As Oklahoma enters the peak of severe storm season amid the COVID-19 pandemic, practicing social distance and preventing the spread of COVID-19 bring added complications to taking shelter from severe weather. However, state and federal officials agree that your top priority should be to protect yourself from a potential tornado.
Now is the time to explore the best options to keep you safe from severe weather as well as limit your exposure to the virus. Don’t wait until a tornado warning is issued to make a plan.
Get Ready Now
Make your severe weather plan now and identify the best storm refuge available. Determine if your home can provide you with a safe location to take refuge, such as a basement, closet, bathroom, interior hallway or other interior room with no windows on the lowest level of the house or building. If you cannot take refuge in your home, discuss sheltering with neighbors, friends, or family.
We recommend sheltering from tornadoes inside your home when possible. If you don’t have a below-ground storm shelter, well-constructed homes and buildings provide life-saving protection from 98 percent of Oklahoma’s tornadoes. For more information on how to Get Ready, click here.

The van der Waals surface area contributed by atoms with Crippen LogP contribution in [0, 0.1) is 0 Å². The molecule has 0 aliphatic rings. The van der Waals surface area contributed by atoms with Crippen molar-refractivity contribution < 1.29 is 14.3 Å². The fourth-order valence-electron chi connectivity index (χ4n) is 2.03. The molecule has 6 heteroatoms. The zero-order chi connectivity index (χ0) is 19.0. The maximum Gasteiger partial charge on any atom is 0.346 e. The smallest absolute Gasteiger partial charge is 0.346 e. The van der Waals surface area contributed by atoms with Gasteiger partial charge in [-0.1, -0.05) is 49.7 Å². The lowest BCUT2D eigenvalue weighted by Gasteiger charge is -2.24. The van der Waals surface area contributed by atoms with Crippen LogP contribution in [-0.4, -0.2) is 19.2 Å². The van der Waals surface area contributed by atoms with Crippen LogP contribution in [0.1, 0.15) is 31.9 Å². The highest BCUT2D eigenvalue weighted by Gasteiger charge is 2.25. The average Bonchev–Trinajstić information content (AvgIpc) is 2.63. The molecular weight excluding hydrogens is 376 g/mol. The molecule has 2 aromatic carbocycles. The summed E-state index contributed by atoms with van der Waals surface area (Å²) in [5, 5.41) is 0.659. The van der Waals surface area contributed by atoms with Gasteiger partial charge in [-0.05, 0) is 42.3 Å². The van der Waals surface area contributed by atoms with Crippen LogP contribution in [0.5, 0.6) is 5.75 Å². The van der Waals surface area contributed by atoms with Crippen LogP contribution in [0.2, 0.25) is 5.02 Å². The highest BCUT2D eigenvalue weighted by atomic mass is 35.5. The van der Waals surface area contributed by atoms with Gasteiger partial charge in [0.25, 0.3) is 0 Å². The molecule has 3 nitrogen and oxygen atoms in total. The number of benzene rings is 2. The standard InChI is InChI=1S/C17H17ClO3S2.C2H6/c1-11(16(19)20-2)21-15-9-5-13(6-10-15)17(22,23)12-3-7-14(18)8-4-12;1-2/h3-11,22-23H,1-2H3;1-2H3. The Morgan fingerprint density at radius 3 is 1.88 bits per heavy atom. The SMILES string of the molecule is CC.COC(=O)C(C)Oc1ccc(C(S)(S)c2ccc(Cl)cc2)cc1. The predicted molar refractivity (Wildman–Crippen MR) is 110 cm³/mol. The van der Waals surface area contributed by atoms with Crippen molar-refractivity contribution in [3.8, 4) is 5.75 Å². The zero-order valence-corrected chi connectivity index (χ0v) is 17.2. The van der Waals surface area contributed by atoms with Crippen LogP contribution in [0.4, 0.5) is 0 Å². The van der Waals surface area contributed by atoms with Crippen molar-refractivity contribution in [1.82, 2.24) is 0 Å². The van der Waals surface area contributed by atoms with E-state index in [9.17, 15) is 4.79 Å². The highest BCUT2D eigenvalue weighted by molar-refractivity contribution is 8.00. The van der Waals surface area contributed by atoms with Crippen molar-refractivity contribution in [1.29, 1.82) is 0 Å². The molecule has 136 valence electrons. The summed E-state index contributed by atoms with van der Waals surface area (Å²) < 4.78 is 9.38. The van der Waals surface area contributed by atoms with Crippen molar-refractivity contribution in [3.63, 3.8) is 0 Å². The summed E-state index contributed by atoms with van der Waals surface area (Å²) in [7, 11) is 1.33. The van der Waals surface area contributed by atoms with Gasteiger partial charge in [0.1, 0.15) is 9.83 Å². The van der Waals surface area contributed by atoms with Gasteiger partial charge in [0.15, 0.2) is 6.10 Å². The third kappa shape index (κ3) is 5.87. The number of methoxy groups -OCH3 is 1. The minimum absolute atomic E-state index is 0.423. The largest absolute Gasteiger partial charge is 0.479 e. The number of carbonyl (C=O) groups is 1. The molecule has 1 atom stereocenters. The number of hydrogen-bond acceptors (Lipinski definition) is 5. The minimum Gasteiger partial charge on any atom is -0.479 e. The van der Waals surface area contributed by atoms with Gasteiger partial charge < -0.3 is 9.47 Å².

Public Storm Shelters
Many communities have announced that they will NOT open public storm shelters during the pandemic.
If your family typically takes refuge in a public storm shelter, first check with your community shelter managers to ensure the shelter will still be open and if there are any special considerations to plan for during the COVID-19 pandemic. This information can be found through their websites and official social media accounts or by contacting your local emergency management agency. Visit the Oklahoma Department of Emergency Management’s website for more information.
The best way to prepare for severe weather during a pandemic is to stay informed of the latest weather forecast from the National Weather Service and local media as well as the latest recommendations regarding COVID-19 from the Center for Disease Control (CDC), the Oklahoma State Department of Health and other local authorities.
Wherever you choose to shelter from a tornado, take as many precautions as possible to inhibit the spread of COVID-19 as best as you can, including the CDC recommendations to wear a cloth face covering and maintain social distancing.